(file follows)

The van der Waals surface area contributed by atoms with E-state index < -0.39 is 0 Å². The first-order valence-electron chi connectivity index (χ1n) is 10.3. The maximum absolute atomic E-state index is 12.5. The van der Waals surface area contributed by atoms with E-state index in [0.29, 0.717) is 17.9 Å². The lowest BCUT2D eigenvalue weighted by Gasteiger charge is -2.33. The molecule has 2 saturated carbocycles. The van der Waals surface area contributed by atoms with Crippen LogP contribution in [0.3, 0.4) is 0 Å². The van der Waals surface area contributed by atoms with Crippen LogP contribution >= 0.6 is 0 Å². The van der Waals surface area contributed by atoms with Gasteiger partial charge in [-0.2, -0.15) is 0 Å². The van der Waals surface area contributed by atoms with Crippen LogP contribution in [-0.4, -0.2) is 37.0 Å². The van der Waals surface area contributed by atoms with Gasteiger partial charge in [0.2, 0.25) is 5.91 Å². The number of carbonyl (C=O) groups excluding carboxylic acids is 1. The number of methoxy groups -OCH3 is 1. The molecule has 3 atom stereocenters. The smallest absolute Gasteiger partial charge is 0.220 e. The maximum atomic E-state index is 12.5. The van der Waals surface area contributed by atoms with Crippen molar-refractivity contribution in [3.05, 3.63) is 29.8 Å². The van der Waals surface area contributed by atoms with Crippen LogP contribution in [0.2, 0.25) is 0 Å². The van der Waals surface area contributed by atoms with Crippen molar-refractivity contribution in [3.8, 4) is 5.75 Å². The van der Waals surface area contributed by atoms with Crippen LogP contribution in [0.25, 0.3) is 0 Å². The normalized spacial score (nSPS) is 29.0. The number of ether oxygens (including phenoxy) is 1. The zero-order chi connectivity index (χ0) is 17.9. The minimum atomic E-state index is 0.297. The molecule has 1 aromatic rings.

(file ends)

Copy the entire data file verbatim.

The van der Waals surface area contributed by atoms with E-state index < -0.39 is 0 Å². The first-order valence-electron chi connectivity index (χ1n) is 10.3. The maximum absolute atomic E-state index is 12.5. The van der Waals surface area contributed by atoms with E-state index in [0.29, 0.717) is 17.9 Å². The lowest BCUT2D eigenvalue weighted by Gasteiger charge is -2.33. The molecule has 2 saturated carbocycles. The van der Waals surface area contributed by atoms with Crippen LogP contribution in [0.3, 0.4) is 0 Å². The van der Waals surface area contributed by atoms with Crippen LogP contribution >= 0.6 is 0 Å². The van der Waals surface area contributed by atoms with Gasteiger partial charge in [-0.2, -0.15) is 0 Å². The van der Waals surface area contributed by atoms with Crippen LogP contribution in [-0.4, -0.2) is 37.0 Å². The van der Waals surface area contributed by atoms with Gasteiger partial charge in [0.2, 0.25) is 5.91 Å². The number of carbonyl (C=O) groups excluding carboxylic acids is 1. The number of methoxy groups -OCH3 is 1. The molecule has 3 atom stereocenters. The smallest absolute Gasteiger partial charge is 0.220 e. The maximum atomic E-state index is 12.5. The van der Waals surface area contributed by atoms with Crippen molar-refractivity contribution in [3.05, 3.63) is 29.8 Å². The van der Waals surface area contributed by atoms with Crippen LogP contribution in [0.2, 0.25) is 0 Å². The van der Waals surface area contributed by atoms with Crippen molar-refractivity contribution in [3.8, 4) is 5.75 Å². The van der Waals surface area contributed by atoms with Crippen LogP contribution in [0.25, 0.3) is 0 Å². The normalized spacial score (nSPS) is 29.0. The number of ether oxygens (including phenoxy) is 1. The zero-order chi connectivity index (χ0) is 17.9. The minimum atomic E-state index is 0.297. The molecule has 1 aromatic rings.